Biodegradable skills

The world of work is evolving at the speed of light. Faced with the fragility of assets, companies must adjust strategically to survive. To prevent them from becoming obsolete or biodegradable assets, skills and knowledge must be updated quickly and constantly.

Are you at risk?

Crocodile syndrome is an interesting theory at this level. The author of this theory, Dominique Bouteiller, defines it as the gap between the level of skills required by a job and the level of skills capital available within the company[1]. In other words, do we have the skills needed to serve customers? The larger the gap, the more the crocodile’s mouth opens. The company risks suffering consequences that could endanger its sustainability if the skills needed today are not within its reach.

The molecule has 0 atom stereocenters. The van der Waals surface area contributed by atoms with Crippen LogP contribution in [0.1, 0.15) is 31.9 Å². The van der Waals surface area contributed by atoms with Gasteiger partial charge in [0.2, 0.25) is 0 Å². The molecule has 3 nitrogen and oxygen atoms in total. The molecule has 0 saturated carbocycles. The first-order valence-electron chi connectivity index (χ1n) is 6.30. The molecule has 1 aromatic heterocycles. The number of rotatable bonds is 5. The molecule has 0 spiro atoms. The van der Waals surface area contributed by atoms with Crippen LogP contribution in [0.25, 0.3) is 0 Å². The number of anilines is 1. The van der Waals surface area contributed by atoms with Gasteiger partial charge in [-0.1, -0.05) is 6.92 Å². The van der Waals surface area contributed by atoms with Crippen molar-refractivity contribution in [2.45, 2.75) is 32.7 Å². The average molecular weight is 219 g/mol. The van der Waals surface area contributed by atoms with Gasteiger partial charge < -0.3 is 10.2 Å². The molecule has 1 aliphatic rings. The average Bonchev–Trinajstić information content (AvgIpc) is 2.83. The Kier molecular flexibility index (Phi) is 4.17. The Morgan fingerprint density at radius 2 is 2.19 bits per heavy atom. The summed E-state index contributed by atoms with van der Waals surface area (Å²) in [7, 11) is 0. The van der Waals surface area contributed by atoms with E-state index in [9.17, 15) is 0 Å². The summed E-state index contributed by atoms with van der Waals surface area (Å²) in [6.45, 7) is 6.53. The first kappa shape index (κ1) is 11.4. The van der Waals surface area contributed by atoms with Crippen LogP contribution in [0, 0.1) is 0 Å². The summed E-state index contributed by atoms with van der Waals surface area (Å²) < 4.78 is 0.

Your proactive solution

First, clearly identify short, medium and long-term skills gaps. What skills will be prioritized in 1, 5 or 10 years? Then incorporate training and development activities for your resources. Here are the steps to follow:

  • Analyze your needs in relation to your customers and your strategic direction;
  • Establish an action plan;
  • Budget a training plan;
  • Carry out knowledge transfer with appropriate learning strategies;
  • Evaluate the impact of the plan training ;
  • Correct, and start again.

Finally, don’t forget that since 2015 the threshold for subjugation to the Skills Act has been revised upwards. Any company with a payroll greater than $2M is required to invest the equivalent of 1% of this amount to promote the development of its resources.

So, are you ready for the world of tomorrow?

[1 ] BOUTEILLER, Dominique (1997) “The crocodile syndrome and the challenge of continuous learning” International Review of Management, Special Issue “Workforce Training”, Vol. 22, No 3, autumn, p. 14-25.


Noellie Dias

Organizational development consultant

Specialized in human resources

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